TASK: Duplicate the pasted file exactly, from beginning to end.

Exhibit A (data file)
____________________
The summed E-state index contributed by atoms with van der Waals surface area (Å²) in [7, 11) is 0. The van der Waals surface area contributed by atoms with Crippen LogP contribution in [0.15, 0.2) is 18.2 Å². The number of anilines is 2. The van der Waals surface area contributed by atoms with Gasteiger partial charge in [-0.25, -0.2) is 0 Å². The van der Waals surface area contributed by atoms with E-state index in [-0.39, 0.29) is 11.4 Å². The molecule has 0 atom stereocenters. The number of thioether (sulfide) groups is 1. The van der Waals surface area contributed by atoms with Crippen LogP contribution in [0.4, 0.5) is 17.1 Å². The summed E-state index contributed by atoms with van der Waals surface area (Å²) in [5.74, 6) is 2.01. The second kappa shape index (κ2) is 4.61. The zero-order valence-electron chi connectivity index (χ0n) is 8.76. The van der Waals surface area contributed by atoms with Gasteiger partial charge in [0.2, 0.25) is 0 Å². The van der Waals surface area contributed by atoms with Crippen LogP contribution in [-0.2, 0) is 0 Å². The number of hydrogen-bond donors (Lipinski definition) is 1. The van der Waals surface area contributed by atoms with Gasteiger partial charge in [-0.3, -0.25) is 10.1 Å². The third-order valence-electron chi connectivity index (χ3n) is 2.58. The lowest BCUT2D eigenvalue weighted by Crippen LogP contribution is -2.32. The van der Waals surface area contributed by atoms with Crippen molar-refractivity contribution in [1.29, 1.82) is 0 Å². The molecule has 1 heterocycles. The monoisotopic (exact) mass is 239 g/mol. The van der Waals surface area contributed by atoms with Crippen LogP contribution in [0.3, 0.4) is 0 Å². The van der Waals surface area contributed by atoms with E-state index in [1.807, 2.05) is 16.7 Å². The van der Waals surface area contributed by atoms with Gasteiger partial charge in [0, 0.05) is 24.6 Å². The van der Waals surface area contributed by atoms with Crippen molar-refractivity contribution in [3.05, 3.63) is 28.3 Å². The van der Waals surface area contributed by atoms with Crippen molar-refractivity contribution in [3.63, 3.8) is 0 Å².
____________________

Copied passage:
The summed E-state index contributed by atoms with van der Waals surface area (Å²) in [7, 11) is 0. The van der Waals surface area contributed by atoms with Crippen LogP contribution in [0.15, 0.2) is 18.2 Å². The number of anilines is 2. The van der Waals surface area contributed by atoms with Gasteiger partial charge in [-0.25, -0.2) is 0 Å². The van der Waals surface area contributed by atoms with E-state index in [-0.39, 0.29) is 11.4 Å². The molecule has 0 atom stereocenters. The number of thioether (sulfide) groups is 1. The van der Waals surface area contributed by atoms with Crippen LogP contribution in [0.4, 0.5) is 17.1 Å². The summed E-state index contributed by atoms with van der Waals surface area (Å²) in [5.74, 6) is 2.01. The second kappa shape index (κ2) is 4.61. The zero-order valence-electron chi connectivity index (χ0n) is 8.76. The van der Waals surface area contributed by atoms with Gasteiger partial charge in [0.2, 0.25) is 0 Å². The van der Waals surface area contributed by atoms with Crippen LogP contribution in [-0.2, 0) is 0 Å². The number of hydrogen-bond donors (Lipinski definition) is 1. The van der Waals surface area contributed by atoms with Gasteiger partial charge in [-0.3, -0.25) is 10.1 Å². The third-order valence-electron chi connectivity index (χ3n) is 2.58. The lowest BCUT2D eigenvalue weighted by Crippen LogP contribution is -2.32. The van der Waals surface area contributed by atoms with Crippen molar-refractivity contribution in [1.29, 1.82) is 0 Å². The molecule has 1 heterocycles. The monoisotopic (exact) mass is 239 g/mol. The van der Waals surface area contributed by atoms with Crippen LogP contribution in [0.3, 0.4) is 0 Å². The van der Waals surface area contributed by atoms with E-state index in [1.807, 2.05) is 16.7 Å². The van der Waals surface area contributed by atoms with Gasteiger partial charge in [0, 0.05) is 24.6 Å². The van der Waals surface area contributed by atoms with Crippen molar-refractivity contribution in [3.05, 3.63) is 28.3 Å². The van der Waals surface area contributed by atoms with Crippen molar-refractivity contribution in [3.63, 3.8) is 0 Å².